June 19, 2023

Millennial homeowners said to have easier time saving for retirement

Those of us of a certain age worry about our millennial kids and grandkids, chiefly because of the massive costs they face in order to own a home, and the higher interest (and mortgage) rates they are dealing with.

If there’s a silver lining, it may be that those home-owning millennials will have an easier time saving for retirement than their peers who rent — so says an article in the Financial Post.

“Owning a home could make all the difference between millennials having enough money to retire or being forced to work longer than their parents did,” the article explains.

“If millennials — who today are in their late 20s to early 40s — rent throughout their working lives, then they must save a lot more than homeowners in order to retire in their 60s, according to the 2023 Mercer Retirement Readiness Barometer,” the article continues.

“This is a generation where being able to retire is one of the top three challenges when we look at unmet needs,” Mercer Canada’s Jillian Kennedy states in the article.

The article says millennials who rent “will need to save eight times their salary over the course of their career to be able to retire at age 68.” But a millennial homeowner needs to “only” save 5.25 times their salary to be able to retire three years younger, at age 65, the Post reports.

These figures are based on a millennial earning $60,000 annually and saving 10 per cent of their salary to a monthly savings plan, starting at age 25.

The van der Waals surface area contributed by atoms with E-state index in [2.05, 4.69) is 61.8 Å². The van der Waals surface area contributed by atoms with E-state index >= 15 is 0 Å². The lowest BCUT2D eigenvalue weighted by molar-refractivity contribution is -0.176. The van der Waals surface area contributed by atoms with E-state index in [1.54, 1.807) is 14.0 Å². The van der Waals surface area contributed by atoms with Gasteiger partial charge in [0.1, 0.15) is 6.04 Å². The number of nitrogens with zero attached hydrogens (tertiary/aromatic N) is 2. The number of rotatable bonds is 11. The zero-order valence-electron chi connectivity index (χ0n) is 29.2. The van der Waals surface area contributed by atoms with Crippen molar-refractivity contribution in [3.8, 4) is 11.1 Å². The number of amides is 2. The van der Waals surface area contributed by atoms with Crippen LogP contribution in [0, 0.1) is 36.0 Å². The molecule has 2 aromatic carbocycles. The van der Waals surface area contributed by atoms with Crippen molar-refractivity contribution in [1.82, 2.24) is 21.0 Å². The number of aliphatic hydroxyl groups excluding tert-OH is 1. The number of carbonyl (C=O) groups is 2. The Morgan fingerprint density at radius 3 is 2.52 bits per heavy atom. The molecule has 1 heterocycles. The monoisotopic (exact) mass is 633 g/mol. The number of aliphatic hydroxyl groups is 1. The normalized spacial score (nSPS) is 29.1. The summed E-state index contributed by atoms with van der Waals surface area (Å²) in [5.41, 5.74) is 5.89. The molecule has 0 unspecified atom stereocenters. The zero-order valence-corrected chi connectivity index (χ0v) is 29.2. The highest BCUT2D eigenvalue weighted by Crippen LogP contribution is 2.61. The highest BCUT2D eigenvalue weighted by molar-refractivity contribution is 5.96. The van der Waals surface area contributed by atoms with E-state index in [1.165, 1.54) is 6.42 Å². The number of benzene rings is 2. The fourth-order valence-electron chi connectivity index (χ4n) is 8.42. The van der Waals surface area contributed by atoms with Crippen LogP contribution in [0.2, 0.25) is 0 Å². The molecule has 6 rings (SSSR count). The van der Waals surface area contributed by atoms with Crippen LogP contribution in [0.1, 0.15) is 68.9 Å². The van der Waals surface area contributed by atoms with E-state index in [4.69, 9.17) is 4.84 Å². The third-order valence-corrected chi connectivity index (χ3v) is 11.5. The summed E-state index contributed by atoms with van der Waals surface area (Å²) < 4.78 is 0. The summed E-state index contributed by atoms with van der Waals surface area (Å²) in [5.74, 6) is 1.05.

OK, so why are the homeowners able to save so much less?

“Homeownership gives retirees flexibility, as retirees who downsize may be able to access a significant amount of money. Renters, conversely, must pay rent every month or face eviction – whether they are 25 years old or 85 years old,” the Post reports, citing a Mercer media release.

As many of us worrying parents and grandparents already know, the big problem millennials face with housing is its cost.

“The composite benchmark price of a home in Canada rose 87.4 per cent over the last decade to February 2023, according to date from the Canadian Real Estate Association,” the article notes. These days, the article continues, “mortgage payments as a percentage of income on a ‘representative’ home stood at 64.6 per cent in the fourth quarter of 2022.”

Housing is said to be “affordable” when it represents one-third of disposable income, the article concludes.

Things sure have changed. Our late dad used to tell us, when we were kids growing up, that a mortgage should cost no more than “two years’ salary,” and that housing costs were affordable as long as they represented 25 per cent of salary. Those rules of thumb probably worked in 1965 but you’d have to make a heck of a lot of money to be able to follow them today!

The article tells us that even those millennials fortunate enough to enter the housing market still need to save a lot of money to be able to retire at 65 — we assume this is absent a pension plan at work. If you are saving on your own for retirement, check out the Saskatchewan Pension Plan. SPP will take your contributions, invest them in a pooled fund at a very low cost, and — when it is gold watch time — will help you turn your invested savings into retirement income, including the option of a lifetime annuity payment.

SPP no longer sets any limits on how much you can contribute to the plan. You can make an annual contribution of any amount up to your available registered retirement savings plan (RRSP)room. And you can transfer any amount into SPP from an existing RRSP.

Join the Wealthcare Revolution – follow SPP on Facebook!

Written by Martin Biefer

Martin Biefer is Senior Pension Writer at Avery & Kerr Communications in Nepean, Ontario. A veteran reporter, editor and pension communicator, he’s now a freelancer. Interests include golf, line dancing and classic rock, and playing guitar. Got a story idea? Let Martin know via LinkedIn.

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